Charles de Gaulle had a similar view. But while the General believed Europe had been strongest, most free and alive, when there had been vigorous warring nations, Mitterrand famously declared that “Nationalism is war!”

Mitterrand was entirely complicit in the demonization of European nationalisms and the rise of the Shoah to what Éric Zemmour has called “the official religion of the French Republic,”[14] notably with the passage of the Fabius-Gayssot Act criminalizing critical historical study of the Holocaust. He empowered Jewish “anti-racist” organizations such as the CRIF, the LICRA, and SOS Racisme. He participated in a concerted police and politico-media campaign to frame the Front National for the desecration of a Jewish cemetery at Carpentras in 1990, indefinitely excommunicating that party from respectability in the eyes of mainstream public opinion. Mitterrand did this for personal and political gain, pandering to the most powerful ethnic networks in the country, and working to keep the Socialist Party in power, despite its manifest economic failures, by dividing the opposition into a “mainstream” right and a “far-right.”

Alain Soral has said that whomever rises by the Jews must fall by the Jews. And, sure enough, Mitterrand was caught in his web of sins: He empowered Jewish organizations to persecute revisionist historians and nationalist activists in the name of the Shoah, but in turn an ever-more-vocal fraction of this same community resented Mitterrand’s own so-called “ambiguities” on the Vichy period, namely his youthful admiration for Marshal Philippe Pétain, his postwar association with Bousquet, and his refusal to officially debase France by recognizing collective and national guilt for participation in the Holocaust.[15]

Characteristically, Mitterrand chose to write his three memoirs with the collaboration of three Jews: the infamous Elie Wiesel, the young Georges-Marc Benhamou, and the atrociously-botoxed publisher Odile Jacob. This no doubt reflected the density of Jewish networks around Mitterrand, many in which still had affection for the old leader, but also (especially in the case of the High Priest of Holocaustianity Wiesel) an attempt by Mitterrand to secure his legacy and respectability before the Jewish community.

Mitterrand’s attempts to appease ethnocentric Jews[16] naturally failed. He continued to be attacked until his dying day and, after his death, Wiesel all but called the recently-departed president a liar, accusing him of “a deformation of facts” and “falsehood” concerning “that bastard Bousquet.”[17] Benamou also repeatedly tried to get Mitterrand to confess some imagined guilt, but failed:

Actually, François Mitterrand did not believe in the specificity of the holocaust, despite his fascination for the Old Testament and his ‘friendship for the Jewish people.’ He had not understood the Twentieth Century and its tragedy. . . . He had always been indifferent to the Jewish question, and that is a positive point, in view of his milieu. The flip side is that thisindifference never allowed him to understand the scale of the Jewish tragedy. He was a man of the Nineteenth Century, that is, a man who considered the greatest tragedy of all time to be Verdun, those thousands square kilometers overturned by bombs, that ossuary. . . .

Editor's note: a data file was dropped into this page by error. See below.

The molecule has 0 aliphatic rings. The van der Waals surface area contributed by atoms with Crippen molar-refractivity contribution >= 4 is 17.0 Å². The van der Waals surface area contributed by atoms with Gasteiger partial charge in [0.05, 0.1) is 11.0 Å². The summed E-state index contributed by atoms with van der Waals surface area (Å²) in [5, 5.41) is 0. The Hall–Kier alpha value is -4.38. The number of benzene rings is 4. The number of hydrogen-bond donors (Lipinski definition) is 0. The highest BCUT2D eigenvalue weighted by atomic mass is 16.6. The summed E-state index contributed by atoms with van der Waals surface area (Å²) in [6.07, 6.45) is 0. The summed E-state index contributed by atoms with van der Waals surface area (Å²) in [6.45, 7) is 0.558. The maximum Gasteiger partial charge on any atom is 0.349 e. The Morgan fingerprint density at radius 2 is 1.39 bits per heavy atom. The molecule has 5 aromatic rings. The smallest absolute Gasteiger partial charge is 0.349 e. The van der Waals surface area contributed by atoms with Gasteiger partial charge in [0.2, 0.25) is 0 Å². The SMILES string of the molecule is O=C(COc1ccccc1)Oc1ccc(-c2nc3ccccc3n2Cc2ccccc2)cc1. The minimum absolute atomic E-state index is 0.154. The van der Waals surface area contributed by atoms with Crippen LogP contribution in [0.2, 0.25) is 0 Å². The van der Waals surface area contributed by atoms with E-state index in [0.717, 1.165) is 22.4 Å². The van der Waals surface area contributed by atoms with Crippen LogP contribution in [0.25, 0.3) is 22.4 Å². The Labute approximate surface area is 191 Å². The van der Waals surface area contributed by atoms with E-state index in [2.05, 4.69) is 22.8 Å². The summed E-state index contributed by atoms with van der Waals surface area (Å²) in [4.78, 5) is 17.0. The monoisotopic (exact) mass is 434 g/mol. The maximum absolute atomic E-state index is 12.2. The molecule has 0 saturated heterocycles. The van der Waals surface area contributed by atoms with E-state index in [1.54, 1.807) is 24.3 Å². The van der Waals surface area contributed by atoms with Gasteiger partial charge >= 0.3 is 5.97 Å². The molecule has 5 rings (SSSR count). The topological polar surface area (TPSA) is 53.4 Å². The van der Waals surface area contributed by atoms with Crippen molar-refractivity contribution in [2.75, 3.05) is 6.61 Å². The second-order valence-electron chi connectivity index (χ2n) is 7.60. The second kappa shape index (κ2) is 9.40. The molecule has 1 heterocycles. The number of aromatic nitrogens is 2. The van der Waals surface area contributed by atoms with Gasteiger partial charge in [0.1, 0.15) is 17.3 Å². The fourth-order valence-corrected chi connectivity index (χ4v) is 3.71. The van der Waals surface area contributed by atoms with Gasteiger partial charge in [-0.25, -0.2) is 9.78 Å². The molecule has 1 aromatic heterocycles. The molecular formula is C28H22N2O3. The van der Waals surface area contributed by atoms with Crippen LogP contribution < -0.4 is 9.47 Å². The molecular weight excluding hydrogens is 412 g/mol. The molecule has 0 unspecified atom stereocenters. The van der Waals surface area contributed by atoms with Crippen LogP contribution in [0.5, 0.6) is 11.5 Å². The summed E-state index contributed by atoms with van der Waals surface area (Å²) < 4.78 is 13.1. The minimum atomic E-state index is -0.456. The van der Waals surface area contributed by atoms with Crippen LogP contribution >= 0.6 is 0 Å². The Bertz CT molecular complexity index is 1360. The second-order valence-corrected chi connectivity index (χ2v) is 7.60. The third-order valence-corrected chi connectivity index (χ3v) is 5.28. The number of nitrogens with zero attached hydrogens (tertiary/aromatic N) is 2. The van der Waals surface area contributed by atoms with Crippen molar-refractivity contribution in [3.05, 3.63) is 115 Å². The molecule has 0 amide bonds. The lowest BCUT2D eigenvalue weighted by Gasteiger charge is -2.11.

But the cornered monarch had closed in on himself. This confrontation had taken for him such an obsessive turn that to concede apologies on behalf of France, in his eyes, was a personal humiliation. He had convinced himself of this and became again, in these movements, that Gaulish chieftain that I did not like very much.[18]

Indeed, neither Wiesel nor Benamou could tolerate the arrogance of a goy prince who would put his own dead, those French peasants rooted for millennia, before those of their own Tribe. Mitterrand could protest to Benamou that wartime was complicated: “Young man, you do not know what you are talking about,” to no avail.

Mitterrand apparently believed that Europe could become a world-power despite the hegemony of a hostile anti-European culture, despite the demonization of any European ethno-national self-assertion, and despite the founding of the “European Union” on fundamentally neoliberal and plutocratic principles of open borders.

So far, his œuvre has singularly failed, with the Eurozone in particular being a byword for economic failure and permanent crisis. Perhaps this is unsurprising. Indeed, even in his own day Mitterrand had a singular contempt for the man he had appointed to oversee – or perhaps, merely, spectate over – his grand design: European Commission President Jacques Delors. Mitterrand mocks Delors as a non-entity, doing who-knows-what in Brussels, superficially idealized by the French media. He reacts to Delors’ declaration that he would not be running for president despite the superficial polls in his favor: “Oh, what a non-event on live television, that doesn’t happen every day!”[19] It seems very strange of Mitterrand to be so invested in the European Union as his “legacy,” and yet be so mocking of his chosen executor. Indeed, elsewhere he argues that European leaders will know to be conciliatory and push forward with integration precisely because of the fragility of the project: “They know that the European Meccano would collapse if one piece were removed.”[20] That is not exactly a vote of a confidence in a sound foundation.